CPTPP helps raise Vietnam’s exports to other member markets

In the recent three years after the Comprehensive and Progressive Agreement for Trans-Pacific Partnership (CPTPP) took effect, trade revenue between Vietnam and other member countries has seen two-digit growth every year, said Director of the Multilateral Trade Policy Department under the Ministry of Industry and Trade (MoIT) Luong Hoang Thai.
CPTPP helps raise Vietnam’s exports to member markets: official
Illustrative image (Photo: VNA)

Statistics show that in the first 10 months of 2022, total trade turnover between Vietnam and CPTPP members reached 88.1 billion USD, an increase of about 19.2% over the same period last year, with Vietnam’s exports hitting 45.1 billion USD, up 22.1% year on year, Thai said at a conference in Hanoi on December 26 to review three-year implementation of the deal.

Impressive growth has been recorded in the import-export revenue between Vietnam and CPTPP countries that have yet to sign a free trade agreement (FTA) with Vietnam, including Canada and Mexico, he noted.

Specifically, in the first 10 months of 2022, Vietnam earned about 6 billion USD from exporting goods to Canada, a year-on-year rise of 24.1%, while the figure was about 4.6 billion USD from the Mexican market, up 9.9% year on year.

However, Thai also pointed to a number of limitation during the exploitation of the deal, including a modest market share in the CPTPP markets, and unequal chances for domestic and FDI firms.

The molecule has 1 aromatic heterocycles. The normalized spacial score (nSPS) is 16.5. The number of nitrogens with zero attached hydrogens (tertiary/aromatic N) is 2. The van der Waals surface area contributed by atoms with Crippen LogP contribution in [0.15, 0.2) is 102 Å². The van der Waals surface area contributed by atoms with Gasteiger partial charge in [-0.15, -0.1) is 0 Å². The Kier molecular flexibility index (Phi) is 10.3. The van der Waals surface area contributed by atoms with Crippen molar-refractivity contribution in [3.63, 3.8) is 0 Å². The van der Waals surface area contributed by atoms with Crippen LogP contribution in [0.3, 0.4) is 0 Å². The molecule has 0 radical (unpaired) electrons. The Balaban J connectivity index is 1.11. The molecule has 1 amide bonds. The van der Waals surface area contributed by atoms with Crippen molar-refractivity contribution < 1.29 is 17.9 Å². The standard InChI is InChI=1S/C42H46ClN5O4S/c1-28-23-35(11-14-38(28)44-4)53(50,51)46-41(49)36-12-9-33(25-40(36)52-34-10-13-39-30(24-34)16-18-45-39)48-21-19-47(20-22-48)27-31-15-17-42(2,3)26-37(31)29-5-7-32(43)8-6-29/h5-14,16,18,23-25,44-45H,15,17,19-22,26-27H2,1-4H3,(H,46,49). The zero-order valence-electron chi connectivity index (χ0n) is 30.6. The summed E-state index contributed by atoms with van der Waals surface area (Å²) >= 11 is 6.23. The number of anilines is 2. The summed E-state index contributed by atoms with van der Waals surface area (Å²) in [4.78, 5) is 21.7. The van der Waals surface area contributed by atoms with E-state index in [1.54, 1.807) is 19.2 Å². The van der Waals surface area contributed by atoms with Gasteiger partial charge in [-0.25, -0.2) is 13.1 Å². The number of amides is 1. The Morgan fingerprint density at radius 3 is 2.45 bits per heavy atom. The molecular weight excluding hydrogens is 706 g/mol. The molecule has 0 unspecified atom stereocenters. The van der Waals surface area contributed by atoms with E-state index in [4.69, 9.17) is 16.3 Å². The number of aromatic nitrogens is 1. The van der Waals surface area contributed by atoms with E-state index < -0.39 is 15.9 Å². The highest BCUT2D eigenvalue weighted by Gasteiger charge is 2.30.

Bui Tuan Hoan, head of the American Market Division under the MoIT’s Department of European-American Markets held that despite positive growth in exports, domestic businesses have still faced many difficulties, especially in logistics cost, when exporting goods to CPTPP markets, particularly American markets due to large geographical distances.

High requirements on products’ quality and food safety in those markets have also been another challenge for Vietnamese exporters.

Hoan said that the MoIT will continue to work with ministries, sectors and localities to support domestic businesses in dealing with difficulties facing them during the exploitation of the deal, while assisting them in improving their competitiveness to ensure that they are on the same footing with FDI firms.

Participants at the event sought measures to make full use of the deal, and gave advice to exporters in how to optimise CPTPP advantages in the future.

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(Source: VNA)